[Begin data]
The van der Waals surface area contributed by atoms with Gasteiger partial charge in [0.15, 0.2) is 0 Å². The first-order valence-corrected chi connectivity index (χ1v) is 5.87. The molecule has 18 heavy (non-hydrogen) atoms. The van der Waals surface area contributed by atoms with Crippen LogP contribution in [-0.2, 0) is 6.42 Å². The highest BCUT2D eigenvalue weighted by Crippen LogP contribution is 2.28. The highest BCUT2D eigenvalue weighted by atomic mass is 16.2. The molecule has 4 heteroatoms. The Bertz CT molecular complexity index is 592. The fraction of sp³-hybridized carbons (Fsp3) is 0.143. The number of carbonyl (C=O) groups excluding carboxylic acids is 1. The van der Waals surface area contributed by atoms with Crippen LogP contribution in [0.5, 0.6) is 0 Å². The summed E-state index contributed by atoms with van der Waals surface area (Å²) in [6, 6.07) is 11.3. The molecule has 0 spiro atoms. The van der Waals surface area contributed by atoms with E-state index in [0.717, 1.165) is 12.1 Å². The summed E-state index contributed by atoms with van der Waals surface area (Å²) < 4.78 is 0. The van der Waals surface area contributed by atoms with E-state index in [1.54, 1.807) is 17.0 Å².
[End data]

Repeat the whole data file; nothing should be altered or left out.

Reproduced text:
The van der Waals surface area contributed by atoms with Gasteiger partial charge in [0.15, 0.2) is 0 Å². The first-order valence-corrected chi connectivity index (χ1v) is 5.87. The molecule has 18 heavy (non-hydrogen) atoms. The van der Waals surface area contributed by atoms with Crippen LogP contribution in [-0.2, 0) is 6.42 Å². The highest BCUT2D eigenvalue weighted by Crippen LogP contribution is 2.28. The highest BCUT2D eigenvalue weighted by atomic mass is 16.2. The molecule has 4 heteroatoms. The Bertz CT molecular complexity index is 592. The fraction of sp³-hybridized carbons (Fsp3) is 0.143. The number of carbonyl (C=O) groups excluding carboxylic acids is 1. The van der Waals surface area contributed by atoms with Crippen LogP contribution in [0.5, 0.6) is 0 Å². The summed E-state index contributed by atoms with van der Waals surface area (Å²) in [6, 6.07) is 11.3. The molecule has 0 spiro atoms. The van der Waals surface area contributed by atoms with E-state index in [0.717, 1.165) is 12.1 Å². The summed E-state index contributed by atoms with van der Waals surface area (Å²) < 4.78 is 0. The van der Waals surface area contributed by atoms with E-state index in [1.54, 1.807) is 17.0 Å².